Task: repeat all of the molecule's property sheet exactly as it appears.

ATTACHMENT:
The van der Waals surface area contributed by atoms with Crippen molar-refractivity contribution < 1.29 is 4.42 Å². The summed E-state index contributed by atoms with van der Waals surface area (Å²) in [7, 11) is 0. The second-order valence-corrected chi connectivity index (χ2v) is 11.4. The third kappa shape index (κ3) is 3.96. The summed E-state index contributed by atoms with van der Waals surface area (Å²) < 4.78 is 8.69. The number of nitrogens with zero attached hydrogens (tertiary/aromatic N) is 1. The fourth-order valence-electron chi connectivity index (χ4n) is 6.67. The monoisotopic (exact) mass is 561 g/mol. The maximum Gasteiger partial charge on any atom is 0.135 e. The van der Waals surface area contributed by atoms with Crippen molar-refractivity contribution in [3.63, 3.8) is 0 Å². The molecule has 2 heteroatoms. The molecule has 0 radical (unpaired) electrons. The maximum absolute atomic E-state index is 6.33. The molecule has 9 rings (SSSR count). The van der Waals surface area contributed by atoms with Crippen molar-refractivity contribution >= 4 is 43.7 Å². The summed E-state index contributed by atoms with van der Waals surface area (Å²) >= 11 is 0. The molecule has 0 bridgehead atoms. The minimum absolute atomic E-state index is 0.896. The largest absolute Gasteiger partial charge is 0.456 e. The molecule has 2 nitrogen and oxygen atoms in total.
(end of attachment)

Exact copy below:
The van der Waals surface area contributed by atoms with Crippen molar-refractivity contribution < 1.29 is 4.42 Å². The summed E-state index contributed by atoms with van der Waals surface area (Å²) in [7, 11) is 0. The second-order valence-corrected chi connectivity index (χ2v) is 11.4. The third kappa shape index (κ3) is 3.96. The summed E-state index contributed by atoms with van der Waals surface area (Å²) < 4.78 is 8.69. The number of nitrogens with zero attached hydrogens (tertiary/aromatic N) is 1. The fourth-order valence-electron chi connectivity index (χ4n) is 6.67. The monoisotopic (exact) mass is 561 g/mol. The maximum Gasteiger partial charge on any atom is 0.135 e. The van der Waals surface area contributed by atoms with Crippen molar-refractivity contribution in [3.63, 3.8) is 0 Å². The molecule has 2 heteroatoms. The molecule has 0 radical (unpaired) electrons. The maximum absolute atomic E-state index is 6.33. The molecule has 9 rings (SSSR count). The van der Waals surface area contributed by atoms with Crippen molar-refractivity contribution >= 4 is 43.7 Å². The summed E-state index contributed by atoms with van der Waals surface area (Å²) >= 11 is 0. The molecule has 0 bridgehead atoms. The minimum absolute atomic E-state index is 0.896. The largest absolute Gasteiger partial charge is 0.456 e. The molecule has 2 nitrogen and oxygen atoms in total.